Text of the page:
Polar patterns is a term in microphone technology that describes how a microphone picks up sounds from different directions. If you are talking into a microphone from an angle where it doesn’t pick up sound waves the recordings will sound bad. Imagine sitting and recording a podcast for hours and realize that you have been talking off-axis the whole recording session. So if you are looking for the best podcast microphone for your setup, make sure to get a basic understanding of polar patterns. The most common types of directionality (polar patterns) are cardioid, bidirectional and omnidirectional.
A microphone with a cardioid polar pattern is most sensitive at the front and least sensitive from the back. This is ideal if you don’t want to prevent background noise from getting into the recordings. This is the most commonly used polar pattern and very popular for vocal microphones. If you’re having 1 on 1 conversations in your podcast you should have two cardioid microphones (one each). If you are four people, then you should have four microphones. You get the point!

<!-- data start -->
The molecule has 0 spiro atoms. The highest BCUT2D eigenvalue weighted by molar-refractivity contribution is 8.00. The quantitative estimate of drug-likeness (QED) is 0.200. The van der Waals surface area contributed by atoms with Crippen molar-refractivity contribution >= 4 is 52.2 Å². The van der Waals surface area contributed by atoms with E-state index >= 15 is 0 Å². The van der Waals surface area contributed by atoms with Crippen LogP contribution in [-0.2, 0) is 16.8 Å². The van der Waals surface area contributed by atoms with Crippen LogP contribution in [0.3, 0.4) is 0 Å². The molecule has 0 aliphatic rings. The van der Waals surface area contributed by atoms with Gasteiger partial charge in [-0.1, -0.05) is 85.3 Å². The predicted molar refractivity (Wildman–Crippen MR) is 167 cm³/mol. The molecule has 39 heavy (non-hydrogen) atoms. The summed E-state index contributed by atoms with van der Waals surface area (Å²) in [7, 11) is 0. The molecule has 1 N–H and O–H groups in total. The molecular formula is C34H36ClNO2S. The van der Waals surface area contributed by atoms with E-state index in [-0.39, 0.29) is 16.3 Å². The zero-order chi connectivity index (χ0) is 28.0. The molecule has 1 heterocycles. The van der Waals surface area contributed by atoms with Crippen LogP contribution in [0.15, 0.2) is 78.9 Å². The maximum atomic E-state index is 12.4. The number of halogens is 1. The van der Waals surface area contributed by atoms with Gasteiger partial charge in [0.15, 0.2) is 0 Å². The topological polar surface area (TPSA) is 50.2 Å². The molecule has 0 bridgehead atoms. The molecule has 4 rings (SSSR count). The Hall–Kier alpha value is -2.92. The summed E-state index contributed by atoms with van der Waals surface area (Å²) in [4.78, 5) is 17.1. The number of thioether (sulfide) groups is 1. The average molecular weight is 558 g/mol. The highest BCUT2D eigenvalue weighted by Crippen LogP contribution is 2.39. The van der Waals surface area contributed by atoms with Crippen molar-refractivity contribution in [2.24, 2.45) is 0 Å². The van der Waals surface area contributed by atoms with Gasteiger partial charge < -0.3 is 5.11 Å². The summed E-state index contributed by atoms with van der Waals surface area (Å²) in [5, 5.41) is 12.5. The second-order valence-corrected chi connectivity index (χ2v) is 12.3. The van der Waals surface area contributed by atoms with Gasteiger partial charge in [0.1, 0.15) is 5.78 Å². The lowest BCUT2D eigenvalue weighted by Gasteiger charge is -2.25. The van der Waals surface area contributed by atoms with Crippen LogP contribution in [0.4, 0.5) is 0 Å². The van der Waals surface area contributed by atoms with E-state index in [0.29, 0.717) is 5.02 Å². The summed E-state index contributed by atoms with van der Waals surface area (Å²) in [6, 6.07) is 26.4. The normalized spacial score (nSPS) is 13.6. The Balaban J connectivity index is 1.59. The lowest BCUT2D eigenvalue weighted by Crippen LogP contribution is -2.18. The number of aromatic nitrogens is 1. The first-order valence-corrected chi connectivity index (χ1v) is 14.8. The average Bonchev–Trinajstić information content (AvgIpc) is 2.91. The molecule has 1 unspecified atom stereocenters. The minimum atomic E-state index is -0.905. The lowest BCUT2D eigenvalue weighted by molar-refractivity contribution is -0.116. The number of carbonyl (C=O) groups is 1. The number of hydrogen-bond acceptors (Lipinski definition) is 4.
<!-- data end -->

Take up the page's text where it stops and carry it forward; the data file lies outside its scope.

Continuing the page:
Bidirectional microphones (also known as “figure-8”) are equally sensitive to sound waves coming from the back and the front. Sound coming from the sides is picked up poorly. Bidirectional is the standard polar pattern for ribbon microphones. A bidirectional microphone could work if you are sitting in front of your co-host and both of you are talking into the microphone but I would still recommend choosing a pair of cardioids instead. For me bidirectional microphones are more useful for “advances” stereo techniques and not very suitable for podcasts.
Omnidirectional microphones are equally sensitive from all angles and don’t have to be aimed towards a specific direction when recording. This type of microphone picks up a lot of ambient sounds which could be ideal for some situations but one downfall is that you can’t really aim away from an undesired sound source.